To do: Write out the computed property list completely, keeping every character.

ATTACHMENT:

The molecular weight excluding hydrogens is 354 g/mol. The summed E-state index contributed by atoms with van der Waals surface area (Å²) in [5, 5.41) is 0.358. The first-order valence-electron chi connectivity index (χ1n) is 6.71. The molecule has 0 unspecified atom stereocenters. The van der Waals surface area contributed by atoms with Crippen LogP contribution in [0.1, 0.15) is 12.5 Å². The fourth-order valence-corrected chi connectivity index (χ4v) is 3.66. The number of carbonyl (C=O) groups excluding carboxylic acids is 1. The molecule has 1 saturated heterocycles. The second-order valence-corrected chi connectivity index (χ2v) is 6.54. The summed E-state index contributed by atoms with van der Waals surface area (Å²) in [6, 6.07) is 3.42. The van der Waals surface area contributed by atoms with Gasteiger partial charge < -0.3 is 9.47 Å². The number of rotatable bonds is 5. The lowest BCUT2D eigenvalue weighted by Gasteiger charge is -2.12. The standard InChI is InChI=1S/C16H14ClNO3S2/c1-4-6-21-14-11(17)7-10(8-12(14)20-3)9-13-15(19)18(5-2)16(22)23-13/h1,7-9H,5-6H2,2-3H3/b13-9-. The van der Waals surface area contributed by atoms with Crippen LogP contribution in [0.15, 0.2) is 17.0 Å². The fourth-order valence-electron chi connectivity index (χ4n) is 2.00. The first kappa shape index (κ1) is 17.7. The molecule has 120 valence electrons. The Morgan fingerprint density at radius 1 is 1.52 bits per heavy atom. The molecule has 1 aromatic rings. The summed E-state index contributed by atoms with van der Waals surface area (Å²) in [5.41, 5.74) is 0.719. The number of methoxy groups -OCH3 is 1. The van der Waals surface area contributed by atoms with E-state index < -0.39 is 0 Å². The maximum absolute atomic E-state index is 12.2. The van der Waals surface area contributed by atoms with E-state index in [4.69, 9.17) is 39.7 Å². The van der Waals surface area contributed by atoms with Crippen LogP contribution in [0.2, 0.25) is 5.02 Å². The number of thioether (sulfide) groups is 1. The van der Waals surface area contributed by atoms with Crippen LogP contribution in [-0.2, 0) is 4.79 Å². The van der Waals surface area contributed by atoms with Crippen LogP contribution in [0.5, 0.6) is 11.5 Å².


The molecular weight excluding hydrogens is 354 g/mol. The summed E-state index contributed by atoms with van der Waals surface area (Å²) in [5, 5.41) is 0.358. The first-order valence-electron chi connectivity index (χ1n) is 6.71. The molecule has 0 unspecified atom stereocenters. The van der Waals surface area contributed by atoms with Crippen LogP contribution in [0.1, 0.15) is 12.5 Å². The fourth-order valence-corrected chi connectivity index (χ4v) is 3.66. The number of carbonyl (C=O) groups excluding carboxylic acids is 1. The molecule has 1 saturated heterocycles. The second-order valence-corrected chi connectivity index (χ2v) is 6.54. The summed E-state index contributed by atoms with van der Waals surface area (Å²) in [6, 6.07) is 3.42. The van der Waals surface area contributed by atoms with Gasteiger partial charge < -0.3 is 9.47 Å². The number of rotatable bonds is 5. The lowest BCUT2D eigenvalue weighted by Gasteiger charge is -2.12. The standard InChI is InChI=1S/C16H14ClNO3S2/c1-4-6-21-14-11(17)7-10(8-12(14)20-3)9-13-15(19)18(5-2)16(22)23-13/h1,7-9H,5-6H2,2-3H3/b13-9-. The van der Waals surface area contributed by atoms with Crippen LogP contribution in [0.15, 0.2) is 17.0 Å². The fourth-order valence-electron chi connectivity index (χ4n) is 2.00. The first kappa shape index (κ1) is 17.7. The molecule has 120 valence electrons. The Morgan fingerprint density at radius 1 is 1.52 bits per heavy atom. The molecule has 1 aromatic rings. The summed E-state index contributed by atoms with van der Waals surface area (Å²) in [5.41, 5.74) is 0.719. The number of methoxy groups -OCH3 is 1. The van der Waals surface area contributed by atoms with E-state index < -0.39 is 0 Å². The maximum absolute atomic E-state index is 12.2. The van der Waals surface area contributed by atoms with E-state index in [4.69, 9.17) is 39.7 Å². The van der Waals surface area contributed by atoms with Crippen LogP contribution in [0.2, 0.25) is 5.02 Å². The number of thioether (sulfide) groups is 1. The van der Waals surface area contributed by atoms with Crippen LogP contribution in [-0.2, 0) is 4.79 Å². The van der Waals surface area contributed by atoms with Crippen LogP contribution in [0.5, 0.6) is 11.5 Å².